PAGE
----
Towards a relational anthropology of the state

The triage office of the Center for Social Work (Moravac), cupboard for files (photo by author)

This aint New York

As a contributor to the recently published edited volume Stategraphy: Towards a relational anthropology of the state (Thelen, Vetters, and Benda-Beckmann 2017), Allegra invited me to reflect on our approach. Rereading therefore some older drafts of my dissertation on state relations in Serbia (Thiemann 2016), I re-experienced my first interview attempt in July 2009 at a Centre of Social Work in Moravac, central Serbia.[i] The Director of the Centre who met me and my research assistant[ii] was an elegant and strict, university educated social worker with 26 years of professional experience. She appeared utterly puzzled about our interest in the social security situation of Gornje and Donje Selo, where I had started fieldwork. “This is not New York, it is not very exciting!” she exclaimed.  Then she elaborated:

“Well, Gornje and Donje Selo aren’t special villages. They do not excel, neither in prosperity nor poverty. That is some average of the Municipality, nothing special (…). There are users (ima korisnika), but not that you would say, ‘eh there are really poor people’ or ‘there are no poor’, that is everywhere some average, on the town level and in the environs. That’s it!”

An average situation was precisely what I wanted to study. In retrospect, I enjoy pondering the meaning of her words. User (korisnik) is a technical term of the social law in former Yugoslavia.[iii] A korisnik receives social security protection services (usluge socialne zaštite), including social aid, adoption, fostering etc. Social services are portrayed as a common resource pool accessed by members of a community. I consider the term more accurate than the English “customer”, because it highlights interactions in a redistributive state system that is unlike market exchange. But increasingly, local libertarian readings have highlighted the parallel to “drug user” (korisnik droge), picking on and pathologizing the assumed “dependency” dimension of social benefits modelled after charities and alms.[iv] While such asymmetrical connotations seem unintended when the term was coined during socialism, they resonated when the director linked the users to poor people.

Two social workers discussing a case (photo by author)

I had set out to study the state through the lens of social security, a multi-layered anthropological concept that encompasses the ideal, institutional, interactional and idiosyncratic social organization of social (in)security effects (Benda-Beckmann, Benda-Beckmann, and Marks 2000). Our problems to convey the complexity of social security to the Director were confounded by the underwhelming effect of the mainly qualitative methods I intended to use. They came across as unscientific and potentially distracting her staff from its duties. Exclaiming that we now “knew everything”, the interview was over within 15 minutes. It took me six months, a dozen short contacts, and pleading on different scales of statecraft, before I was allowed uninterrupted research access.[v]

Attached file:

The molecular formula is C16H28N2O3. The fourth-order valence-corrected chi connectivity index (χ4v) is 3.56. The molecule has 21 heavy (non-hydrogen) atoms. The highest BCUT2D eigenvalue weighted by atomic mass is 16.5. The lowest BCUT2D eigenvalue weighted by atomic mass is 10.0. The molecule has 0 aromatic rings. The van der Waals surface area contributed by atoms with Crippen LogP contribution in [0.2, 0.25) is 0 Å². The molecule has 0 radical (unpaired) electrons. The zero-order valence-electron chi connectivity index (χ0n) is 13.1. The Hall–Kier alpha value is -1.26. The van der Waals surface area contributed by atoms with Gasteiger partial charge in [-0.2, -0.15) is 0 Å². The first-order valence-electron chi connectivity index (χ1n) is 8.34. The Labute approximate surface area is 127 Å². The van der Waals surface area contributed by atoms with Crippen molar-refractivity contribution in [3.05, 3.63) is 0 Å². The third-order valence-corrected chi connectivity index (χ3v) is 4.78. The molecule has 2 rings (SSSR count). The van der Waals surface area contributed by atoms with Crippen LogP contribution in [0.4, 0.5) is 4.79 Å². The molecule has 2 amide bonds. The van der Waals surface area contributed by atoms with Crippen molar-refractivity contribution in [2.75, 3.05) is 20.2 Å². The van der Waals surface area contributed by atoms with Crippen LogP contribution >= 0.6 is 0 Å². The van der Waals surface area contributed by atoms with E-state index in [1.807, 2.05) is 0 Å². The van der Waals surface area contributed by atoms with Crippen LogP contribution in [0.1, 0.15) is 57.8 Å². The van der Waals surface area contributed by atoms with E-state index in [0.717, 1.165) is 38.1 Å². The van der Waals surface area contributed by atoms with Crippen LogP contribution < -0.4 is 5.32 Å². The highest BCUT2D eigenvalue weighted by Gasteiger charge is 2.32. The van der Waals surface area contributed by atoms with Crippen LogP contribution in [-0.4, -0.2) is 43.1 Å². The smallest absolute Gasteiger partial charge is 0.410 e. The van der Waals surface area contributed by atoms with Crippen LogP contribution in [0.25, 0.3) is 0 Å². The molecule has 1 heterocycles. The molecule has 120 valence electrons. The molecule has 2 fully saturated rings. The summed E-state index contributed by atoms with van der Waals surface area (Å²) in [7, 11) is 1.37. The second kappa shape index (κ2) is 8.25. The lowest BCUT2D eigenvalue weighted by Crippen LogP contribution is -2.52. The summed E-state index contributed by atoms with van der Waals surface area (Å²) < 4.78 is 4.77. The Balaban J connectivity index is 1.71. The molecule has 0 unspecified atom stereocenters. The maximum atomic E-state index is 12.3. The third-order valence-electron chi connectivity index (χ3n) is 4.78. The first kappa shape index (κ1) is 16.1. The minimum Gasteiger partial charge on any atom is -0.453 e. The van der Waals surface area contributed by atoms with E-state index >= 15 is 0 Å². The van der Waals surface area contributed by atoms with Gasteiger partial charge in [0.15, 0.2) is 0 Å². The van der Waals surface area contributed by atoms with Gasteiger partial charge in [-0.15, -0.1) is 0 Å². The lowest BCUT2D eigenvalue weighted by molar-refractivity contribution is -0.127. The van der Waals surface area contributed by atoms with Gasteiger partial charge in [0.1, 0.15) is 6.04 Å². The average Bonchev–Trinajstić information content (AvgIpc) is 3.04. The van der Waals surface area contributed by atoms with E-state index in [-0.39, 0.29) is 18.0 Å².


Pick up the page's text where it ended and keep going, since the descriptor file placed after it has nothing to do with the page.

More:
During one of my short visits to the Centre, I met case worker Ana, until 2008 the “field worker” (terenski radnik, or street worker) of both villages. She stated that Donje Selo (with ca. 1000 inhabitants) was an “agricultural village” with “only one or two cases”. Gornje Selo (with approximately 650 inhabitants), because of its higher age structure and a population of week-end house owners attracted by its spa, had “four to five cases”. Thus, less than 1 per cent of the rural population used social services, in times of a global financial crisis and after repeated waves of accumulation by dispossession since the 1990s.

Even such snippets of discourse contain fascinating material. First, people receiving social benefits were ascribed an identity through reifying their status as a “social case” (socijalni slučaj), i.e. a file worked on by the social work bureaucracy. I traced this labelling in Serbian social law back to the 1970s, from where it had “migrated” into common parlance. Colloquially, the high stigma attached to being a “social” (socijala), meant that talking about social protection became dangerously associated with destitution. This was driven home to me during a narrative-biographical interview with my friendly neighbour Kamila, a householder and member of the voluntary self-government of the Local Council (Mesna Zajednica). Upon mentioning social security (part of the title of my dissertation), the interview foundered. Kamila insisted “I do reject to see my family as a social”. Advisedly then, throughout my fieldwork on the welfare state and care relations – as I now more positively connote my research interests – I mostly relied on participant observation and open-ended, informal interviews.

Social work files under preparation (photo by author)

How can fieldwork snippets inform a relational anthropology of this moving target – the state? In Anthropology, the state is often put squarely on one side of dichotomous libertarian debates, which champion the “pluckiness of little people” against the “system” hell-bent on dominating them, as Stef Jansen (2015) has argued. Such dichotomies hark back to a long Western history of debates about the public and the private enshrined in Roman law. This law was codified during the Roman Empire, when sovereign Caesars dominated, – an aspect equally fascinating and repulsive for Foucault or Agamben. But Roman law shrouded itself in then obsolete republican language. The concepts of the res publica were derived from the Athenian polis’ ideal of a community of virtuous, solidary citizens. Political sociologist Jeff Weintraub (1997) uses this contaminated genealogy to motivate his saga of the muddled struggles and spill-overs between at least four models of public-private dichotomies: the liberal-economist, republican-virtue, anthropological sociability, and the feminist divide. And anthropologists found more models the world over. For instance, an Asian-Melanesian “negative indirect action” government based on local gardening models is said to differ from Mediterranean “positive direct action” government associated with the “pastoral” sovereign (Haudricourt 1962, cited in Descola 2014, § 19).